This year involves the long-awaited return of a number of film franchises. However, perhaps the most high-profile of them all is Independence Day: Resurgence. Coming a full two decades after its predecessor, the new film reunites original cast members like Jeff Goldblum and Bill Pullman — alongside newcomers like Liam Hemsworth and Maika Monroe — to avert another alien invasion.
However, it remains to be seen if Roland Emmerich’s film can tap into nostalgia as well as last year’s monster hit, Jurassic World. Much like Jurassic Park, the original Independence Day was a box-office behemoth, earning $817 million worldwide in a time when such numbers were truly astounding and not the regular gross for every self-respecting blockbuster.
The iconic image of the White House exploding still remains iconic, and the film’s ensemble cast felt like a throwback to disaster films like The Towering Inferno and The Poseidon Adventure. Yet, if Independence Day: Resurgence hopes to achieve Jurassic World-level success, it has a number of obstacles to overcome first.
Setting aside the divisive quality of Jurassic World, that film largely coasts on the classic status of Steven Spielberg’s 1993 original film, which is still considered one of the most visually stunning movies of the decade and a fun popcorn film with some big ideas behind it.
Conversely, Independence Day hasn’t aged nearly as well. Emmerich’s film received far more mixed critical notices upon its original release. Today, it is considered just as cheesy as it is fun. Sure, the visual effects and action are great, but much of the film wallows in self-seriousness, a tone unbefitting the story at hand in the eyes of many.
Plus, there’s the fact that the central appeal of the first Independence Day — the spectacle of global landmarks in ruin — doesn’t have nearly as much novelty as it did 20 years ago. Now, nearly every action extravaganza features the destruction of a major city.
Straight-up disaster films like last year’s San Andreas — which brought in just $155 domestically against a $110 million production budget — are failing to rein in audiences like they used to. At least Jurassic World had the promise of dinosaurs (with more teeth!) to keep fans interested. After all, the appeal was never limited strictly to the original film’s cast.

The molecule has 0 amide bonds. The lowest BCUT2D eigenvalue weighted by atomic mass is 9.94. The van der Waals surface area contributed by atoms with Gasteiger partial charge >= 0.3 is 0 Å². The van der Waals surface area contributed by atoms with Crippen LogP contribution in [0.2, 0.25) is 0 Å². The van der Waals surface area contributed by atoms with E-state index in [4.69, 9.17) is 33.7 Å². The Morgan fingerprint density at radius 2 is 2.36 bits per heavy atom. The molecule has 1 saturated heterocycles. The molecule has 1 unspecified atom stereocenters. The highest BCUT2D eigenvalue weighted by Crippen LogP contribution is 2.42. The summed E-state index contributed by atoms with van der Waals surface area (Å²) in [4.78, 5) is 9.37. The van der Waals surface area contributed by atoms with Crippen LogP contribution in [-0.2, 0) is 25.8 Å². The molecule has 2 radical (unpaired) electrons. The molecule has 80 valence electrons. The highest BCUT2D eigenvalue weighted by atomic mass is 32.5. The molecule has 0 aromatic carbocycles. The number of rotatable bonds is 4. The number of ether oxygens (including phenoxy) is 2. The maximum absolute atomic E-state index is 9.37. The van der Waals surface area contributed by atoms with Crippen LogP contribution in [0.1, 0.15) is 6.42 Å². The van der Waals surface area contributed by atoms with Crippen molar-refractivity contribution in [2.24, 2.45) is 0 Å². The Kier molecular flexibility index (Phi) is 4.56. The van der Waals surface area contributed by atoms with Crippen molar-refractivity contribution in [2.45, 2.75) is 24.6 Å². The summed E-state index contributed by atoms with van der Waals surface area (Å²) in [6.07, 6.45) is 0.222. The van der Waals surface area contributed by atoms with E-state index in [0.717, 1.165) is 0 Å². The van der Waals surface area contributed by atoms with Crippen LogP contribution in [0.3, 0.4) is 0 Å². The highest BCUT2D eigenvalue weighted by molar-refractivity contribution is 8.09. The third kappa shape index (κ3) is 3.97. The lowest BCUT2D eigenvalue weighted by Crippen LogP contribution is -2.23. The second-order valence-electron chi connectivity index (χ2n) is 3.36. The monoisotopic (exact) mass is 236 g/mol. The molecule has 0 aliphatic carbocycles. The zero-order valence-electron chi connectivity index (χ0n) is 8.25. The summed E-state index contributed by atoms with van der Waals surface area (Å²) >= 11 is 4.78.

If the destruction of Independence Day: Resurgence isn’t enough to make a mark at the box office, the film may have to rely on its cast to impress. Unfortunately, audiences may be disappointed in this respect as well.
Sure, Goldblum — who, interestingly, starred in both Jurassic Park and Independence Day — is back, as are Pullman, Vivica A. Fox, Judd Hirsch, and Brent Spiner. However, the absence of Will Smith will be hard for some fans to get behind. The original film was the breakout role that made Smith a huge star. Audiences hoping or expecting to see him back may be sorely disappointed that the most memorable character from the predecessor isn’t back for a second ride.
Could Independence Day: Resurgence strike enough of a chord with moviegoers to break the $1 billion mark? It’s certainly possible, but it’s far more likely that Emmerich’s sequel will reinvigorate the franchise in the same way as Jurassic World. Perhaps it’s simply the changing times, the legacy of their respective franchises, or the fact that dinosaurs will never not be fun to watch.
Whatever the case may be, it’ll certainly be interesting to see how moviegoers react when Independence Day: Resurgence blasts into theaters on June 24.
Follow Robert Yaniz Jr. on Twitter @CrookedTable
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